PREVIEW: Future’s “Pluto” Album Debuts in Atlanta


The legendary Atlanta studio, Stankonia, is in a non-descript building in the same neighborhood where Sean Garrett, Ne-Yo, even Usher have an office nearby. Driving by, you would never know it was there. The only thing that sets it apart is that you are more likely to see a candy-painted Cutlass on 24’s parked out front than a luxury car. And on Tuesday, April 3, Stankonia was the scene of a hot private party celebrated the newest toast of the town, Future.

Future, who is the cousin of Dungeon Family producer Rico Wade (hence the location), began his ascent to rap superstardom only two short years ago. From 2010 to early 2011, Future released three mixtapes, 1000, Dirty Sprite, and True Story, which featured the single, “Tony Montana,” garnering him mainstream success, in addition to his feature appearance on the hit radio single, “Racks,” by YC.

Future’s rise to fame is almost textbook – he put out hot music, kept his name hot in the streets, built a fanbase, and the labels came calling. In September 2011, Future became the first rap artist to be signed by L.A. Reid under his new tenure as chairman of Epic Records. The signing made sense for Future, who was being courted by several labels at the time, because his cousin Rico worked with L.A., and the industry veteran also signed his best friend and business partner, Rocko, while at Def Jam.

Future, however, kept releasing music, including Freebricks (with Gucci Mane), Streetz Calling, and Astronaut Status. hung out with Future, Big Boi, DJ Drama, Julia Beverly of Ozone Magazine, and a bunch of other DJs and fans at the private listening session for Pluto, which debuts on April 17. Between our free food and free drinks, here’s what we heard:

“The Future is Now” featuring Big Rube: Like Jay-Z once said about Ron Isley, “Just the sound of his voice is a hit.” The same is true for Atlanta rapper and producer, Big Rube. His spoken word art has been featured on Def Poetry Jam and the movie ATL. On Future’s album, he drops gems like, “4 billion miles away/ do a whole week in a day.” The song sets a good tone for the album.

“Parachute” featuring R. Kelly: Hearing this song, the first thing you think is, “Is that R. Kelly?” The song is a hard rap song that has a beat with a sort of Caribbean, almost Rihanna type flavor. As the bass bounced off the multiple house speakers, one partygoer remarked, “Oh my God.” Yeah.

“Straight Down”: This song, like most on the album, doesn’t deviate from Future’s proven formula of rapping about money, drugs, and light-skinned girls who wear nice shoes. The line “I got your attitude on Venus/I got you ready to catch my semen” sort of made us spit out our Heineken.

“Astronaut Chick”: Future appeals to young women. In fact, we know a young woman with an MBA who is a big fan and listens to his mixtapes every morning on the way to her corporate job. “And we gon blast off like a rocket when the time’s right,” the hook states, and Future has perfected the art of the hook. He is poised to be the next king of ringtones.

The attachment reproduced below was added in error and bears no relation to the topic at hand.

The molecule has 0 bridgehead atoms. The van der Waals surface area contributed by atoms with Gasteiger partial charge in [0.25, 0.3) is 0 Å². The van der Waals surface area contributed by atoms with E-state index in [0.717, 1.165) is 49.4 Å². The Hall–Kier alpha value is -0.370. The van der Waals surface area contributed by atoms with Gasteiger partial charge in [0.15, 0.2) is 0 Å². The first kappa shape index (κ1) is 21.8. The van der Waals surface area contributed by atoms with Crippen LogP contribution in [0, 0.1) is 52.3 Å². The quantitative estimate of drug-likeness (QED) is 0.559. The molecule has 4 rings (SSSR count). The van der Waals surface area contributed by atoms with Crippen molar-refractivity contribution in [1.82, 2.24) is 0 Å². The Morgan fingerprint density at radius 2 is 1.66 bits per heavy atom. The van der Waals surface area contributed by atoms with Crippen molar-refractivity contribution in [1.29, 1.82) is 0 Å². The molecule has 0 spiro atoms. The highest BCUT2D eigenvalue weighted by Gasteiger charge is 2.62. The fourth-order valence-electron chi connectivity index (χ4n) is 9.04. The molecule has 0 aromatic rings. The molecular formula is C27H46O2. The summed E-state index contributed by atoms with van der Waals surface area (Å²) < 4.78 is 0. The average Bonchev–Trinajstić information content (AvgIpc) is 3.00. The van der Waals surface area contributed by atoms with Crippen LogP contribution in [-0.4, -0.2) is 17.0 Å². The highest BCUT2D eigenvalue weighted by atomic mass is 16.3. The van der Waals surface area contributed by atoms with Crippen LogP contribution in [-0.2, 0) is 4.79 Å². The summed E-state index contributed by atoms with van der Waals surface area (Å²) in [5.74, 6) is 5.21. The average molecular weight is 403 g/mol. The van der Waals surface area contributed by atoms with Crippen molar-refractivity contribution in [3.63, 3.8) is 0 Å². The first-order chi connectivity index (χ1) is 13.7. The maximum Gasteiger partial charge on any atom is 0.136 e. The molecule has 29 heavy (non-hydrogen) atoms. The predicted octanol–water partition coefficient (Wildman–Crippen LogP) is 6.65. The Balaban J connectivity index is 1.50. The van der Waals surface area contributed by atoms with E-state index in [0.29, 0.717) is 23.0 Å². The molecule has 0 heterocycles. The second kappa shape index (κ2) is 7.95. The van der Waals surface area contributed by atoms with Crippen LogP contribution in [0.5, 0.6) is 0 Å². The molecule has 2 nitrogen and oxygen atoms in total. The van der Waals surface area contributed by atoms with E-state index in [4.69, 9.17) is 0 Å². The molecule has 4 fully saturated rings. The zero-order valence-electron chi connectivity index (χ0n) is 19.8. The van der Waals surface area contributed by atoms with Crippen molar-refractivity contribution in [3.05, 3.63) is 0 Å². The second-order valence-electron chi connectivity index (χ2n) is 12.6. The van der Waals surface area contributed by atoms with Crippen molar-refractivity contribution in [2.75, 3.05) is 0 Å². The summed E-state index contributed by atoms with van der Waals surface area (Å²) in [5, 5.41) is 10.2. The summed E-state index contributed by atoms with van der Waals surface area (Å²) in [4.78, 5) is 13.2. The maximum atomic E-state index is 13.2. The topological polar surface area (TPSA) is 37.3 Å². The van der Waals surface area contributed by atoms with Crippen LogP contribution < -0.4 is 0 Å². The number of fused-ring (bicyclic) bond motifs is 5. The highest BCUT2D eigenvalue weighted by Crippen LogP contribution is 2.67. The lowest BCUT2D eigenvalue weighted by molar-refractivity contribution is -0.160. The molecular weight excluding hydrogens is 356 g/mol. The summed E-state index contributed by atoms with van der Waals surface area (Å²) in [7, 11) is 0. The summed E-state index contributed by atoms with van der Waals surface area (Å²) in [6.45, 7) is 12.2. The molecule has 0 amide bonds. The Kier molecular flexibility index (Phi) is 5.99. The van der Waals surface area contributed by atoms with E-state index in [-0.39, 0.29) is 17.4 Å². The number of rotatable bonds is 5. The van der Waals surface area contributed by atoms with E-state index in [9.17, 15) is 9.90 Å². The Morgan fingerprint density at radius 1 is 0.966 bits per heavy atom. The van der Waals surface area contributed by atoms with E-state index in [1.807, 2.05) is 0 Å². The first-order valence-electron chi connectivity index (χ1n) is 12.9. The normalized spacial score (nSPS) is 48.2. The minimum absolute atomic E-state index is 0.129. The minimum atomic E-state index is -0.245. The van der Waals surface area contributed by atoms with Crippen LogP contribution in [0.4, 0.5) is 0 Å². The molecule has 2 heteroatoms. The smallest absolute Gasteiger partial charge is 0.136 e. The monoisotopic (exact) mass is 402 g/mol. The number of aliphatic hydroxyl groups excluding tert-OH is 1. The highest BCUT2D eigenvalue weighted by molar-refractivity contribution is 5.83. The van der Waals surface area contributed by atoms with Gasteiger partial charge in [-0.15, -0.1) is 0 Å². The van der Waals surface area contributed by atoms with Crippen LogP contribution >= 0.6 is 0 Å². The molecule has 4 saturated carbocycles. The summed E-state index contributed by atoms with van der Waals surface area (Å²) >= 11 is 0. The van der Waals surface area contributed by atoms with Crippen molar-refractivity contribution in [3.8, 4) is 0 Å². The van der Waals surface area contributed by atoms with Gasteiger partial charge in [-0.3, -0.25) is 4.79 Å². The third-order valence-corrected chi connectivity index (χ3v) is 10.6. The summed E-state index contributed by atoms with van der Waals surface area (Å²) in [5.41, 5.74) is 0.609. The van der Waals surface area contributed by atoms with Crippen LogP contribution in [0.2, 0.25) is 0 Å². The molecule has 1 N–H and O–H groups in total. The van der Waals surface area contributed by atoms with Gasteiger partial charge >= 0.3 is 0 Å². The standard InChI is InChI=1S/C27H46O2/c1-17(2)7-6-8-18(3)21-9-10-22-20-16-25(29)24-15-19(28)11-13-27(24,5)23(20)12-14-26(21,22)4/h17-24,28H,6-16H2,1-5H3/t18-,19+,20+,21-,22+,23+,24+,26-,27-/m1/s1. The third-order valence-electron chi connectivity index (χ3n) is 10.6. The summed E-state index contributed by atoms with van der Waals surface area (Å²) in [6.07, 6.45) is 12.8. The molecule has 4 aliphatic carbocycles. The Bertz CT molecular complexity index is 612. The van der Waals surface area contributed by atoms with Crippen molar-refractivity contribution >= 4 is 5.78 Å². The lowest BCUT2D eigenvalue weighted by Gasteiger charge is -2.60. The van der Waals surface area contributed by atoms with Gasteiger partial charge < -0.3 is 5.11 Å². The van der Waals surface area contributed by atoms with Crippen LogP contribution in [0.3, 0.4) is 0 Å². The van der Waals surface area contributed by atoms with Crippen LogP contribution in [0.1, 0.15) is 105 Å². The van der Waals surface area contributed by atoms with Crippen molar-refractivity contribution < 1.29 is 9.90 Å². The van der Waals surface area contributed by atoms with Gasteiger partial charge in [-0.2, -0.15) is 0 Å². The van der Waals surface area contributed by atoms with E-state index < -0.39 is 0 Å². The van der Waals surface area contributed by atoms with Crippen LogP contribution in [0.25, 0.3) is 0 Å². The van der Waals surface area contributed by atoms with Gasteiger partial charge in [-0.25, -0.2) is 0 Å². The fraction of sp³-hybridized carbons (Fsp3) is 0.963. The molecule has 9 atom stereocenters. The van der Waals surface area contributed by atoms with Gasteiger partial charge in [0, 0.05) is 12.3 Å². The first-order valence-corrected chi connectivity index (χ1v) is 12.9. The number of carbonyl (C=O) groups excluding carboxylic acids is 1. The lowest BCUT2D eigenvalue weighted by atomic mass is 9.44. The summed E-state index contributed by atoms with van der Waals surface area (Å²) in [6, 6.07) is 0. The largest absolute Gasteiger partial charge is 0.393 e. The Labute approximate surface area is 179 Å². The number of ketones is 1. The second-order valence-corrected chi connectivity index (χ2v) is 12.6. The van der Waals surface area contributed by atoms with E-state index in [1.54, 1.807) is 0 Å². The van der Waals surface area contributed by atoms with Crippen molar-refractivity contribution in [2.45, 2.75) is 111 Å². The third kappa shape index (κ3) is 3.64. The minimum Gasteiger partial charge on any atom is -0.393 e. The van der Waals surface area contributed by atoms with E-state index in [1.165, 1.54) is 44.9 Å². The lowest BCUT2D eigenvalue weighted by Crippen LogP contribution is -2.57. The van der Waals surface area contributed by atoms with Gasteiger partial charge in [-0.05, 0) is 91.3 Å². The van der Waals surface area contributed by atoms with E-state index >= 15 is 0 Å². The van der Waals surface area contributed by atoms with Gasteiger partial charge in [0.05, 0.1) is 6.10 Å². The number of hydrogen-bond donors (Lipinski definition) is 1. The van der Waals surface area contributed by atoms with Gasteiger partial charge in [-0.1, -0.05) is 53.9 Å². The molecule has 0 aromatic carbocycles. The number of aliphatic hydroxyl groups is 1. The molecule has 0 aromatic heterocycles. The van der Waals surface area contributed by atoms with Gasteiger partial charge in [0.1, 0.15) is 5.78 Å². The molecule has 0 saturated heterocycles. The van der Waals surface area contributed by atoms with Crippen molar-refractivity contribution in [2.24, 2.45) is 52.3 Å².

“Magic Remix” featuring T.I.: Future stated that this song was the first song that T.I. jumped on upon his release from prison. The remix demonstrates Future’s ability to make a hook that is so catchy it makes you have to move. If you live in Atlanta, you have had a night like this. If you don’t, listening to this song will help you understand why we love it so much.

“I’m Trippin’” featuring Juicy J: Juicy J is having a resurgence in his career outside of Three-Six Mafia due to his hardcore rap skill and respect in the underground. On this song, he brings out the best in Future who leaves alone the auto-tune and delivers one of his better verses.

“Truth Gonna Hurt You”: True to his career thus far, Future follows a proven formula on his album. There are dope boy songs, strip club anthems, songs for girls to party to, and the sincere, introspective song. This is the latter. The song is about Future and his life, and it’s decent.

“Neva End”: We have no notes about this song, so we are guessing that it wasn’t that great. But, almost every rap album has a weak link.

“Tony Montana” featuring Drake: Future stated that this song and its video were a “movie,” which he shot in the Dominican Republic. Drake did not appear in the video, but lays down a hot verse for the song. The song, which is a lyrical recap of the movie Scarface, is a fun one to listen to, and made a great buzz single originally on the mixtape, True Story.

“Permanent Scar”: Another song where Future does not use Auto-Tune, this is a good and introspective song.

“Same Damn Time”: A hit record and a catchphrase, “Same Damn Time,” is burning up the radio and a song that people get hype to in the club. It goes hard and rattles windows.

The last four songs on the album, “Long Life the Pimp” featuring Trae the Truth, and “Homicide” featuring Snoop Dogg, “Turn on the Lights”, and “You Deserve It” are all decent records. “Homicide” is one of Snoop’s better feature appearances. Future remarked that he got a phone call from his manager who stated, “Snoop got you one,” referring to his appearance on the album. The album does tend to get repetitive, but Future never claimed to be an extraordinary lyricist. What makes his album are hard, driving, bass beats and catchy hooks that are in their own way mesmerizing.

Upon first listen, we give Pluto a 7.5 out of 10. It’s a fantasy ride to a faraway place, and we had a blast on our journey. Check for it on April 17.